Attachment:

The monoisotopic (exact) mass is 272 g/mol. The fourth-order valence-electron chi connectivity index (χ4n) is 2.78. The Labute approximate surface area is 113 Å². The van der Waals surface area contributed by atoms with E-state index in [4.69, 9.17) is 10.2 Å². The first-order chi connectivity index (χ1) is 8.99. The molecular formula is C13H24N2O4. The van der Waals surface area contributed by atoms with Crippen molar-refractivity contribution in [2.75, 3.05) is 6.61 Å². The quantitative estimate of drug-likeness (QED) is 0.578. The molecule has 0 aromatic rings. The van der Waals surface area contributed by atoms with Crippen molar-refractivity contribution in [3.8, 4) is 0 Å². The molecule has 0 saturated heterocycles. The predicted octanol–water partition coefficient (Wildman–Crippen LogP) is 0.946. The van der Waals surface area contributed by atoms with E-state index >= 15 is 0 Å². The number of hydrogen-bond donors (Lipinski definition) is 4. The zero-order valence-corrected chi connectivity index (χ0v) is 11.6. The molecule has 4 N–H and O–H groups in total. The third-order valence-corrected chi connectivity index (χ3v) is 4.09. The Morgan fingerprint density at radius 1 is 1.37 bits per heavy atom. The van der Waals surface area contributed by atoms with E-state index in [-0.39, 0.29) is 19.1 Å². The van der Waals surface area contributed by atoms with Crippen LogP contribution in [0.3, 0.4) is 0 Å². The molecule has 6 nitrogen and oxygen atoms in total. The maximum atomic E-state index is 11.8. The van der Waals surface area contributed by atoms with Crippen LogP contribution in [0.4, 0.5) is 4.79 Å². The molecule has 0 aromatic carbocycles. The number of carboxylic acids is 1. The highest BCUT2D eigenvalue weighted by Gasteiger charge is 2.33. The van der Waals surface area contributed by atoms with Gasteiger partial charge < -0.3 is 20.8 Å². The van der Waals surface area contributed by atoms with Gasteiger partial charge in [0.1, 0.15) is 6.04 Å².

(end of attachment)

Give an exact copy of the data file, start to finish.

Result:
The monoisotopic (exact) mass is 272 g/mol. The fourth-order valence-electron chi connectivity index (χ4n) is 2.78. The Labute approximate surface area is 113 Å². The van der Waals surface area contributed by atoms with E-state index in [4.69, 9.17) is 10.2 Å². The first-order chi connectivity index (χ1) is 8.99. The molecular formula is C13H24N2O4. The van der Waals surface area contributed by atoms with Crippen molar-refractivity contribution in [2.75, 3.05) is 6.61 Å². The quantitative estimate of drug-likeness (QED) is 0.578. The molecule has 0 aromatic rings. The van der Waals surface area contributed by atoms with Crippen molar-refractivity contribution in [3.8, 4) is 0 Å². The molecule has 0 saturated heterocycles. The predicted octanol–water partition coefficient (Wildman–Crippen LogP) is 0.946. The van der Waals surface area contributed by atoms with E-state index >= 15 is 0 Å². The number of hydrogen-bond donors (Lipinski definition) is 4. The zero-order valence-corrected chi connectivity index (χ0v) is 11.6. The molecule has 4 N–H and O–H groups in total. The third-order valence-corrected chi connectivity index (χ3v) is 4.09. The Morgan fingerprint density at radius 1 is 1.37 bits per heavy atom. The van der Waals surface area contributed by atoms with E-state index in [-0.39, 0.29) is 19.1 Å². The van der Waals surface area contributed by atoms with Crippen LogP contribution in [0.3, 0.4) is 0 Å². The molecule has 6 nitrogen and oxygen atoms in total. The maximum atomic E-state index is 11.8. The van der Waals surface area contributed by atoms with Crippen LogP contribution in [0.4, 0.5) is 4.79 Å². The molecule has 0 aromatic carbocycles. The number of carboxylic acids is 1. The highest BCUT2D eigenvalue weighted by Gasteiger charge is 2.33. The van der Waals surface area contributed by atoms with Gasteiger partial charge < -0.3 is 20.8 Å². The van der Waals surface area contributed by atoms with Gasteiger partial charge in [0.1, 0.15) is 6.04 Å².